What is Aromatherapy?
What is Aromatherapy?
Aromatherapy is the use of 100% pure essential oils to shift, alter, change, and manage mood and physical, mental and emotional concerns and behaviors. Essential oils are the liquid form of plants derived from the leaves, roots, flowers, stems, seeds, berries, peel, bark and wood. They provide medicinal properties such as antibacterial, antiviral, antiseptic, antifungal, anti-infectious, pain relief and stress relief, among others. They offer pleasant scents that may assist the body to function optimally by supporting immunity, providing cellular energy, relieving anxiety and promoting an overall sense of well-being. Essential oils have historically been used to relax the body, rejuvenate the mind and release negative emotions.
How does Aromatherapy work?
Essential oils go to work almost immediately, especially when addressing physical and emotional concerns such as hormone imbalance, stress, and skin irritations. Our sense of smell is the only one of our senses that does not have to travel through the spinal cord or digestive tract thus triggering an instant response. Lavender, for example, may be very relaxing while Spearmint is uplifting. Our olfactory system, also known as the limbic system, processes scent messages which in return stimulate or relax the part of your brain that controls emotions and memory. The effect will vary depending on the oil used. Since essential oils represent the "life force" of the plant, they offer the plant's energy to help balance countless physical, mental, and emotional concerns. They can also be used in everyday routines such as baths, foot and hand soaks, massage, room sprays, or be diffused through an ultrasonic diffuser, Aromaball or other diffuser. The majority of essential oils must be diluted or blended with a carrier base such as a lotion, massage oil, or sea salt, before applied to the skin or added to bath water.
History of Aromatherapy
Aromatherapy has been documented as far back as 7000 B.C. It has been a part of the European healthcare system for centuries. In the 1920s, a French scientist, Rene Gattefosse, coined the phrase aromatherapy. His is a great example of the healing power that essential oils possess. After badly burning his arm, he placed it immediately in a bath of pure lavender oil, which immediately stopped the burn and helped the skin to heal with no scarring. Essential oils were also used worldwide for many different uses. Frankincense and Myrrh were gifts from the three wise men to the Christ child. The Egyptians used essential oils in the mummification process to slow down decay. Many people who worked in the perfumeries in Europe and England were immune from the plague, which killed over one-third of the population. Doctors used Aromatherapy during World War II for surgeries, and to heal wounds when prescription drugs were in short supply. And as Cleopatra proved, the intoxicating aromas of Rose and Jasmine attracted men to her as she sailed on her voyages.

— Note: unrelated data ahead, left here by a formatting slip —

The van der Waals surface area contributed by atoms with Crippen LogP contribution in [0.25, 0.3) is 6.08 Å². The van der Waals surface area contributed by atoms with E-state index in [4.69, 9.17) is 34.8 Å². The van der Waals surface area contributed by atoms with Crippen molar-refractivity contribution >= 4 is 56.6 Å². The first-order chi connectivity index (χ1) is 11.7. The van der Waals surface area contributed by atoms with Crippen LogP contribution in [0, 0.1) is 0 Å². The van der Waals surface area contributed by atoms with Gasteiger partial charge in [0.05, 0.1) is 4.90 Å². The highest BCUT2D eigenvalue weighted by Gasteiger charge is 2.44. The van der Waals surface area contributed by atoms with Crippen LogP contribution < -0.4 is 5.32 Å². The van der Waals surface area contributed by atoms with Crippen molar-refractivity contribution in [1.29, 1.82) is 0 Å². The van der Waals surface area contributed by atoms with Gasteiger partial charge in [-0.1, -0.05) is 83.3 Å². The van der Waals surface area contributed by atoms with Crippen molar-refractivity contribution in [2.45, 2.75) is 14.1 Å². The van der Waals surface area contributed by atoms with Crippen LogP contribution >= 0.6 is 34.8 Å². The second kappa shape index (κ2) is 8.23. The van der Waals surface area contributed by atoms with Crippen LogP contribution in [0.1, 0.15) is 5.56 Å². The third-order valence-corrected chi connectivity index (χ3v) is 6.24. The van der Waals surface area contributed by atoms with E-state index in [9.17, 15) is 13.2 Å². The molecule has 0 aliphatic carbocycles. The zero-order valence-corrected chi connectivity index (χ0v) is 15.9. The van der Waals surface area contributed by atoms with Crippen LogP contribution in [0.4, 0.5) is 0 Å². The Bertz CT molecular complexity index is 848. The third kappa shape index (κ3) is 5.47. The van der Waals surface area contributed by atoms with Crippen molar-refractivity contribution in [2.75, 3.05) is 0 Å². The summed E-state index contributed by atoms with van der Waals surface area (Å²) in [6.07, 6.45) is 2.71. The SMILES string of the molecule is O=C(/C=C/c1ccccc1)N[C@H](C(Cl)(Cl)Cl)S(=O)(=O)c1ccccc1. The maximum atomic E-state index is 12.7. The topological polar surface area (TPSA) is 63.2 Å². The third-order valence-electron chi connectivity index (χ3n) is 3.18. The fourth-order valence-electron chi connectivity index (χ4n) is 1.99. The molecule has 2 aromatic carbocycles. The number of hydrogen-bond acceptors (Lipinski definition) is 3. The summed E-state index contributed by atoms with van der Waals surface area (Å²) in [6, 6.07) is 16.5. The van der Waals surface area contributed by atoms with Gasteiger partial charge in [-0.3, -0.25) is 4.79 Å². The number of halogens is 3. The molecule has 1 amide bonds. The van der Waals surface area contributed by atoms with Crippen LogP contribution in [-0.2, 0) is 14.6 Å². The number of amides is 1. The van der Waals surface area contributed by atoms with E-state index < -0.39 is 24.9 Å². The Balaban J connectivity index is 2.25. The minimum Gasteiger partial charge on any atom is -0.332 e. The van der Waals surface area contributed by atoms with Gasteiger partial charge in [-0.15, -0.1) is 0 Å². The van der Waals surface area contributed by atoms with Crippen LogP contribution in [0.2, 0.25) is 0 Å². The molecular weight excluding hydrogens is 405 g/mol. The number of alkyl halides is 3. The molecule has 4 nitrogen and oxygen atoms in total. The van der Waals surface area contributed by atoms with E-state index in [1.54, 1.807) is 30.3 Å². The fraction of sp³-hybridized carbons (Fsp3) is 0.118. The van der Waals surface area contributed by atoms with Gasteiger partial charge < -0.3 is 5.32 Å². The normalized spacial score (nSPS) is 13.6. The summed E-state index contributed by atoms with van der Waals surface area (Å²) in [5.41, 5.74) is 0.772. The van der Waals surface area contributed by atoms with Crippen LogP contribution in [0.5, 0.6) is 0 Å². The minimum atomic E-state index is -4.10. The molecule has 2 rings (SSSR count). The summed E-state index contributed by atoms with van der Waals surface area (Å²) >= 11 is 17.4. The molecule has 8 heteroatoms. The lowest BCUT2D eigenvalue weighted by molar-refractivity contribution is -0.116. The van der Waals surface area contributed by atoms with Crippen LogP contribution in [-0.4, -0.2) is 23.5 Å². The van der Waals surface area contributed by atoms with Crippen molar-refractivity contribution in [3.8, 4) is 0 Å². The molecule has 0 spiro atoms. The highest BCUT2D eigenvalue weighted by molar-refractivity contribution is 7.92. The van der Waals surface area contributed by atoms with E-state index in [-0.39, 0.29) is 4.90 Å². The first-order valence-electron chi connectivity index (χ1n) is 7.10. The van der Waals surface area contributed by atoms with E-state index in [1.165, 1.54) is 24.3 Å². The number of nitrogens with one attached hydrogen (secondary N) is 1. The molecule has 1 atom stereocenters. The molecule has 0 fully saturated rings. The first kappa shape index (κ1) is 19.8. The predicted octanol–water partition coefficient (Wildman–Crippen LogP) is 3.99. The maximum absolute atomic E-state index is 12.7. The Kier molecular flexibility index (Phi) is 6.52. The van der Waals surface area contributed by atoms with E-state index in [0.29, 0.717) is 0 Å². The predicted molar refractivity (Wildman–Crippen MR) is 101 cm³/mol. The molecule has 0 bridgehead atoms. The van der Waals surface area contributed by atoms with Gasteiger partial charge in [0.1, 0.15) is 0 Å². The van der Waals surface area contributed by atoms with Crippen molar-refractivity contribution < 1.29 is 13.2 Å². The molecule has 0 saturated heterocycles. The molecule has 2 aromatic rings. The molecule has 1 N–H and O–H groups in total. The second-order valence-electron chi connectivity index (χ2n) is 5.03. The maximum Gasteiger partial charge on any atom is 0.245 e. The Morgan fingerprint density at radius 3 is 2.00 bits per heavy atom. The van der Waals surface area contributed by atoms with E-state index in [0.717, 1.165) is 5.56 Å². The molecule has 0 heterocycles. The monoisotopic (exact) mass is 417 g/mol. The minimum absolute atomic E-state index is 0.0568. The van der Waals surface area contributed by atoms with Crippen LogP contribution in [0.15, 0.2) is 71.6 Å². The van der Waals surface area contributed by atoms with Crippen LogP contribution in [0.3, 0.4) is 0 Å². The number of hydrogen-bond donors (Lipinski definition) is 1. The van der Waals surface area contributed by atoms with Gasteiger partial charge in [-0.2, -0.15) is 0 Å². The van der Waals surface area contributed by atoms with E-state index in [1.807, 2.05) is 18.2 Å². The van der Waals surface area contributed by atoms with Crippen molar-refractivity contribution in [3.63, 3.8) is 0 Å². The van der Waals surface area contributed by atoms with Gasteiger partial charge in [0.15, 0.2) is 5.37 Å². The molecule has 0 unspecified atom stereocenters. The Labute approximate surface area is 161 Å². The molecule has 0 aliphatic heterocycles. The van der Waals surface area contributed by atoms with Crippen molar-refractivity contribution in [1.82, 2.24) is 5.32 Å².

Presently, aromatherapy is represented in many cleaning, bath and body products and food dishes. It is also employed in many health-care facilities and hospices to calm anxiety, stress and mood, relieve pain, and enhance quality of life. Numerous businesses diffuse aromatherapy to promote immunity, enhance mood and increase productivity and morale.
When seeking to achieve therapeutic benefits and results, 100% pure essential oils should be used. It is important to understand the difference between pure essential oils and synthetic fragrances, as it has a major impact on the body. Therapeutic-grade essential oils produce healing benefits as the body can recognize, utilize, and excrete them without much effort. They may actually facilitate and enhance healthier, optimal body processes such as relieving pain, anxiety, and stress. Synthetic fragrances, however, do not offer therapeutic benefits and may congest, overwhelm, and inhibit the body from functioning optimally. Most perfumes nowadays are made from synthetic reproductions of aromas, and any benefit we would get from it stops at our nose.
- Keep all essential oils out of the reach of children.
- Dilute essential oils before using topically. Some undiluted oils may cause skin irritations. Lavender essential oil is an exception and can be applied directly (neat) to the skin in most cases. The Shana Rose blends are all diluted.
- Do not ingest essential oils unless under the supervision of a physician or trained aromatherapist.
- Use caution during pregnancy as some oils may be too stimulating. Lavender, Roman Chamomile, and Red Mandarin are safest to use during this time. Peppermint or spearmint can be used for nausea during the first 4 weeks but discontinue.
- Use caution with all citrus oils, as they are photosensitive and may cause pigmentation if skin is exposed to direct sunlight within 4-6 hours.
- Patch test a small area of the skin before applying oils in large quantities to your body. Some essential oils are potentially irritating to the skin, and few may experience an allergic reaction to the oil.
- Take a break periodically from using essential oils. Use for five to six days, and take a day or two off.
- Use caution when using essential oils for those with serious health concerns. It is recommended to consult a healthcare professional before beginning an aromatherapy protocol.